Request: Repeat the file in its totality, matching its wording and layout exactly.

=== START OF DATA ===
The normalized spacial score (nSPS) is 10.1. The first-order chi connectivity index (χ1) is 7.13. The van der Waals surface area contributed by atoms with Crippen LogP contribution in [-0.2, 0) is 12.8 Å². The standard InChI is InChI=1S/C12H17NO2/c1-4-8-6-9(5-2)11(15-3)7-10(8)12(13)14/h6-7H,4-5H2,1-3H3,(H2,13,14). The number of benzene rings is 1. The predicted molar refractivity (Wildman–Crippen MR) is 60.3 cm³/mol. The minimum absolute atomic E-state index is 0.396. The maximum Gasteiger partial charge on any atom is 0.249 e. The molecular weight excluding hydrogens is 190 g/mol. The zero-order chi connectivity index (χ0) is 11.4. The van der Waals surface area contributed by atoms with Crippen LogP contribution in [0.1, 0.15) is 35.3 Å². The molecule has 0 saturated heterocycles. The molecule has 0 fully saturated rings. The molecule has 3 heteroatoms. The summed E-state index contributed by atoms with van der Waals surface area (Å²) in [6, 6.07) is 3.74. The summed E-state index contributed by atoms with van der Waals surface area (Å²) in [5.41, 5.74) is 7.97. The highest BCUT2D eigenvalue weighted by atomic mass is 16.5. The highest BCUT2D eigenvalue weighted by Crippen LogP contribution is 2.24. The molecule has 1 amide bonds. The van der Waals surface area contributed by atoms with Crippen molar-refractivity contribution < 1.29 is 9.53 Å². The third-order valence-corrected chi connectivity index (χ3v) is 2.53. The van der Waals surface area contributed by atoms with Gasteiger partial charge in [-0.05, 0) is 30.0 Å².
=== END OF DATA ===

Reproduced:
The normalized spacial score (nSPS) is 10.1. The first-order chi connectivity index (χ1) is 7.13. The van der Waals surface area contributed by atoms with Crippen LogP contribution in [-0.2, 0) is 12.8 Å². The standard InChI is InChI=1S/C12H17NO2/c1-4-8-6-9(5-2)11(15-3)7-10(8)12(13)14/h6-7H,4-5H2,1-3H3,(H2,13,14). The number of benzene rings is 1. The predicted molar refractivity (Wildman–Crippen MR) is 60.3 cm³/mol. The minimum absolute atomic E-state index is 0.396. The maximum Gasteiger partial charge on any atom is 0.249 e. The molecular weight excluding hydrogens is 190 g/mol. The zero-order chi connectivity index (χ0) is 11.4. The van der Waals surface area contributed by atoms with Crippen LogP contribution in [0.1, 0.15) is 35.3 Å². The molecule has 0 saturated heterocycles. The molecule has 0 fully saturated rings. The molecule has 3 heteroatoms. The summed E-state index contributed by atoms with van der Waals surface area (Å²) in [6, 6.07) is 3.74. The summed E-state index contributed by atoms with van der Waals surface area (Å²) in [5.41, 5.74) is 7.97. The highest BCUT2D eigenvalue weighted by atomic mass is 16.5. The highest BCUT2D eigenvalue weighted by Crippen LogP contribution is 2.24. The molecule has 1 amide bonds. The van der Waals surface area contributed by atoms with Crippen molar-refractivity contribution < 1.29 is 9.53 Å². The third-order valence-corrected chi connectivity index (χ3v) is 2.53. The van der Waals surface area contributed by atoms with Gasteiger partial charge in [-0.05, 0) is 30.0 Å².